Maximum parsimony (MP) and distance (neighbor-joining; NJ) trees were constructed from a combined dataset with PAUP* using a heuristic search algorithm with the following settings: 100 random sequence-addition replicates, tree bisection and reconnection (TBR) branch swapping, MulTrees, all characters unordered and unweighted, and branches with a maximum length of zero collapsed to yield polytomies. The MLBS for the resulting nodes were assessed using bootstrapping with 1,000 iterations on each tree. For NJ analyses, we analyzed the dataset using the Modeltest parameters (S3 Table).
The dnaX protein encoded by the T. amphioxeia plastid was used as a query to identify and retrieve a diverse set of dnaX, polymerase III gamma/tau and replication factor C proteins from public protein databases. The BLAST search was resulted the conserved protein domain models Cog2812 and TIGR02397. We selected 220 unambiguously aligned amino acid sequences from 90 homologous taxa. Sequences were aligned using MacGDE 2.5 and analyzed using RAxML as described above.
Results and Discussion
The plastid genome of Teleaulax amphioxeia
The plastid genome of Teleaulax amphioxeia was found to be 129,772 bp in size and is illustrated in Fig 1. The T. amphioxeia genome size is similar to those of Guillardia theta and Rhodomonas salina. Eighty percent of the T. amphioxeia plastid genome was predicted to consist of coding regions (Table 1), including structural RNA genes, similar to the percentages of coding regions in G. theta (87.7%), Cryptomonas paramecium (87.0%) and R. salina (80.8%). The proportion of intergenic space in T. amphioxeia was 15.5%, which is comparable to those of algae with red-algal derived plastid and other red algal plastid descendants (i.e., haptophytes and stramenopiles). The G+C content was 34.21% for T. amphioxeia, which is similar to those of C. paramecium (38%), R. salina (34%), and G. theta (32%). The overall G+C content was highly similar to those of other chromists and red algae [52, 63–65].
All of the genes are transcribed in a clockwise direction. Note the dense gene arrangement and the single large intergenic region. The protein-coding genes and ribosomal RNA and transfer RNA genes are labeled inside or outside of the circle. The genes are color coded according to the functional categories listed in the index below the map.
The T. amphioxeia plastid genome was predicted to encode 179 genes, including 2 rRNA operons and 30 tRNA genes (Fig 1 and S4 Table). The ochre termination codon TAA was determined to be used in T. amphioxeia 86.7% of the time, and the amber (TAG) and opal (TGA) codons were found to be used 10.5% and 2.8% of the time, respectively. Seven genes contained a valine (GTG) rather than a methionine start codon (chll, hlpA, rpl23, rps3, rps8, rps13, and psbC), and a TTG start codon was present in one gene (ycf65). A set of 136 protein-coding genes was shared by all of the plastid genomes evaluated in this study, while 170 genes were unique amongst the three photosynthetic cryptophyte species, except for C. paramecium, which is an osmotrophic, colorless species (S1 Table). An additional 107 genes, including 76 protein-coding genes were shared between T. amphioxeia and C. paramecium.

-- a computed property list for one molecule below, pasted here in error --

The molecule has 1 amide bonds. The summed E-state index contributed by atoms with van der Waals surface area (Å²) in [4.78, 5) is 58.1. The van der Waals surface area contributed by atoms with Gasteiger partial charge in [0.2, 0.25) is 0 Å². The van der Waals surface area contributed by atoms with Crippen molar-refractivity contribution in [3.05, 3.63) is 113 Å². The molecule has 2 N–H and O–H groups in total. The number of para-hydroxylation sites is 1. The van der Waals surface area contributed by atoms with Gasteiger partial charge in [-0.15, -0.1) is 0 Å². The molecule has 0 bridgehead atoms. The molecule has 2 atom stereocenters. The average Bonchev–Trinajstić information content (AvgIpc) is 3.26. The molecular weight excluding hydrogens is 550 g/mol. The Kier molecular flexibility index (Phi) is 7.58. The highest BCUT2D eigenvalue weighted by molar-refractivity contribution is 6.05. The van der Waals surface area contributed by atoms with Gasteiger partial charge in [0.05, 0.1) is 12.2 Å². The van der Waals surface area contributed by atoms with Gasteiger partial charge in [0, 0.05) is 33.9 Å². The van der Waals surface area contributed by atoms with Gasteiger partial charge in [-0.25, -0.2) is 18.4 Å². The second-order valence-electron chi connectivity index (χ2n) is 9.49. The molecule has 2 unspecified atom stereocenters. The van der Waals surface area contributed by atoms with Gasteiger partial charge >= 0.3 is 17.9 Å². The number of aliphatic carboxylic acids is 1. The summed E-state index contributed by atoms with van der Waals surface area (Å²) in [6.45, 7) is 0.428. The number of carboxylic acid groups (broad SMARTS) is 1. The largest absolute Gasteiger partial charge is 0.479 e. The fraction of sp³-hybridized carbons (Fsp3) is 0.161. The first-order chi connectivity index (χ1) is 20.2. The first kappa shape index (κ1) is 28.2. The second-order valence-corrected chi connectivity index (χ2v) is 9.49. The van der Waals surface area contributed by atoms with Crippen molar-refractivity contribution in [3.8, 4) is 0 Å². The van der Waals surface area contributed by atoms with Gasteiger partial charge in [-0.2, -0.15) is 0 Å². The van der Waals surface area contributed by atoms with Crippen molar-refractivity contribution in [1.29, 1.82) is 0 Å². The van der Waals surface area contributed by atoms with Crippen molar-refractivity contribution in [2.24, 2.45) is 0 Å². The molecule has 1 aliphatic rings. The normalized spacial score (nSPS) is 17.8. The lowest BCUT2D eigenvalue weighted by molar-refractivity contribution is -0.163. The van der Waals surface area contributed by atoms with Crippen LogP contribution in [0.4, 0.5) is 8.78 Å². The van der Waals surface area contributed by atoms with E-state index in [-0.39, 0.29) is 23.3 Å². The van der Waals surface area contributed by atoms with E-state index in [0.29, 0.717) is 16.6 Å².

The four cryptomonads shared a similar tRNA gene set, with 30 tRNAs in T. amphioxeia, 29 tRNAs in C. paramecium, 30 tRNAs in G. theta, and 31 tRNAs in R. salina (Table 2), and their tRNAs included redundant isotypes for the amino acids 2 glycine, 2–3 serine, 3 arginine, and 3 leucine and three distinct methionine tRNAs.
Similar to the two photosynthetic cryptophytes, T. amphioxeia contained two small (approximately 4.8 kb) and almost identical repeats of rRNA operons encoding 16S, 23S and 5S rRNAs and the two tRNA genes trnA (GAT) and trnI (TGC). Inverted repeats (IRs) consisting of rRNA operons (and in some cases, a few additional genes) were generally found in the plastid genomes, which represents an ancestral feature [66–68]. These repeats are present in the G. theta and R. salina genomes [47, 52], as well as in the haptophyte Emiliania huxleyi  and several diatoms . C. paramecium lacks this IR arrangement, and it contains only one rRNA operon in a 16S-trnI-trnA-23S-5S configuration .
Four instances of overlapping genes were found in T. amphioxeia, many of which were also identified in the other chromist plastid genomes. The psbD-psbC overlap found in T. amphioxeia existed in all of the sequenced chromist genomes, although the amount of overlap varied. Overlaps involving atpD-atpF and rpl4-rpl23 were common in the stramenopiles and cryptophytes, but not in the haptophytes. Single-nucleotide overlaps between rpl16-rpl29 and orf142-orf146 were present in T. amphioxeia, similar to what was previously found in R. salina and G. theta.
Gene content and synteny
The T. amphioxeia plastid genome was found to contain 143 predicted protein-coding genes (Table 3 and Fig 1). Overall, this genome shows a high degree of syntenic conservation with that of R. salina . The gene order was generally well conserved among the four cryptomonad plastid genomes. Large tracts of complete gene order conservation were observed, such as the highly conserved and co-expressed ribosomal protein genes and the atp gene cluster (Fig 1).
Many proteins associated with cell and organelle division were found to be encoded within the T. amphioxeia plastid genome (Table 3) by genes including hlpA (encoding a chromatin-associated architectural protein), dnaB (encoding a DNA helicase), and minD and minE (encoding proteins that prevent the creation of DNA-less “minicells” during division ). Specifically, hlpA, which encodes a histone-like protein, has been previously identified in the two photosynthetic cryptomonads. This gene is also present in the genomes of the red algae Cyanidioschyzon merolae  and Galdieria sulphuraria (NC024665), but it is absent from the haptophyte and stramenopile plastid genomes. The Apicomplexan hlpA gene was present in the nuclear genome [71–73]. Additional chaperone protein-encoding genes, such as groEL and dnaK (a member of the hsp70 family), were present in the T. amphioxeia plastid genome, and their products presumably participate in protein import and folding . The ftsH gene, which encodes a protease responsible for the removal of damaged D1 protein from the photosystem II (PSII) complex , was identified in the photosynthetic species T. amphioxeia, R. salina and G. theta but not in C. paramecium.